07 Subject Areas & Training Resources


Trades/Apprenticeship Resources

08 Career paths

Automotive service technicians and truck mechanics often begin their careers as entry-level employees, such as shop hands.

With additional training, movement is possible between automotive service technicians and truck mechanics. Experienced workers may progress to supervisory positions or start their own businesses.

Mechanical repairers may move into motor vehicle mechanic positions by completing an apprenticeship program, or with experience, they may progress to supervisory positions in motor vehicle manufacturing.

09Employment outlook

N/A - Data not available or not provided due to data quality issues

Provincial Outlook:

Unemployment rate

  • 6.7%
  • 7.1%
  • 6.3%

Job openings

  • 1420
  • 560
  • 570

10 Insights from industry

Due to the large size of this occupational group, many job opportunities will arise from worker turnover. As well, more than three-quarters of future job openings will come from retirements.

Low interest rates, dealer incentives and population growth previously resulted in strong motor vehicle sales, which resulted in more cars that require servicing. After-warranty specialty shops that provide fast, low-cost maintenance for such items as oil changes, brakes and mufflers represent a particular growth area.

Technological advancements in motor vehicles and other equipment are making it increasingly important for mechanics and technicians to keep up with current systems and repair procedures. Technological developments, such as engine analyzers, are making mechanics more productive and reducing the number of workers required to do the same volume of work, which may limit employment growth in this group. Motor vehicle workers with specialized, up-to-date technological knowledge will be in greatest demand.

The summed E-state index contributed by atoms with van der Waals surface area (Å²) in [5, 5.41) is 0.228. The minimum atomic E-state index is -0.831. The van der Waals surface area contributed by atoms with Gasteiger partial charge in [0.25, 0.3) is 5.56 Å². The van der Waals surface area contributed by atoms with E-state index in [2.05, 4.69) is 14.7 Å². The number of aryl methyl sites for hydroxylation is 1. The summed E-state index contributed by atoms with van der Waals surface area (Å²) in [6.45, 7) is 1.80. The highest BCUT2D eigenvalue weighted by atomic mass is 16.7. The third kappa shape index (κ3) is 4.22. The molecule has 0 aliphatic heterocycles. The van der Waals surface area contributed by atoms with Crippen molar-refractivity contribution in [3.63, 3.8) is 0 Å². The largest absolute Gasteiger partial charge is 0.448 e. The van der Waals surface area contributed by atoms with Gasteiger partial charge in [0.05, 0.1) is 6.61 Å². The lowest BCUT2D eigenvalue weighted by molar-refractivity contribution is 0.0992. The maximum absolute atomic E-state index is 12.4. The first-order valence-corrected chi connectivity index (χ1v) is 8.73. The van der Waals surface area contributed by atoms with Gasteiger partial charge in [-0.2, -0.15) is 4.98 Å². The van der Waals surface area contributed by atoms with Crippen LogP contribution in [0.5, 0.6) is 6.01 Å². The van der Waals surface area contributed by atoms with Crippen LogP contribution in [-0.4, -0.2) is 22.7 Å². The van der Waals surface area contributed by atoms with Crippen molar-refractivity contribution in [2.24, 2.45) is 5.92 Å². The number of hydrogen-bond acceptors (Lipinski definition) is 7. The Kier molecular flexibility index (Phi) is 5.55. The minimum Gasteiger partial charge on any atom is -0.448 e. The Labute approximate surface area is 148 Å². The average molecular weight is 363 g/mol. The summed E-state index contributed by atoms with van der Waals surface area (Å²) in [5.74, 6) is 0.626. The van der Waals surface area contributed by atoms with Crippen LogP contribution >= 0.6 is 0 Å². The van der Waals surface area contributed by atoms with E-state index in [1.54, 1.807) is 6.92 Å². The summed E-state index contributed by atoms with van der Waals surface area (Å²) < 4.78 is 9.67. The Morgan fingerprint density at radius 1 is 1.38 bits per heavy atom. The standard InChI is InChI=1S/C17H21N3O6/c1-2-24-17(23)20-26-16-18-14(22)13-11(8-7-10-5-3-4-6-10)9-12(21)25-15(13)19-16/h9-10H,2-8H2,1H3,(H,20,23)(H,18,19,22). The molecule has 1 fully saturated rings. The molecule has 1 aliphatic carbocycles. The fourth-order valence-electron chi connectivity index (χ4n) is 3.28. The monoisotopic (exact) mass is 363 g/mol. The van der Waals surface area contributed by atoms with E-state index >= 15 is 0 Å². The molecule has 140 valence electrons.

11 In their own words

My Career Path

1.  How did you get started in this job?

When I was 13 years old, I knew I wanted to be a mechanic like my dad. The day after I finished high school, I started my apprenticeship.

2.  If you knew then what you know now, would you have done anything differently?

No. It's a good job, although not as easy as it used to be. It makes you feel good when you fix something.

3.  What would you say to someone starting out in this career today?

People nowadays perceive their vehicles as an investment and they are anxious when their car is not available. You need good communication skills to deal with that pressure. Also, cars and trucks are a lot more complicated than they used to be. The work can also be pretty hard on your body and you need to be able to handle that.

4.  Where do you see yourself going with this job in the future?

I'll keep going until I can't keep going. I take courses to keep up with the changes, but it's getting so vehicles can't be fixed and people end up buying something new.

5.  What are some of the main forces of change in the industry right now? How will those affect you?

The biggest change in this industry is the high level of technology in engines and components. It's expensive to keep up with the courses, but we do it so we can troubleshoot like the rest of them. We can then see a higher volume of cars and trucks, although for a few years we might not see any of these high-tech vehicles in our small, rural shop.

A typical workday

8:30 am I might see up to 20 vehicles in a day. Some are scheduled ahead of time and some are drop-ins. I get started right away on a brake job. I replace the pads and notice that the seals are leaking. Afterwards, I write it up for the desk so the customer can pay as soon as he picks the truck up.
11:00 am The next truck has a seized calliper and broken flex hose. While I fix those, a customer drops by to ask about her front door that won't open. I take a look and notice a small screw has come loose and is jamming the mechanism. This is a quick job.
2:00 pm I diagnose an engine problem and call the customer to give him a quote. I let him know that I can't fix it for two days, until the part arrives. That's the way it goes sometimes.
5:00 pm Looks like I may be here a couple more hours with a job that's just not working out. My schedule is running a bit behind so I'll work late to try to catch up. Even though I write up the work for the front desk, a lot of the customers want to talk with me directly. That's why I'm running late today.

12 Additional resources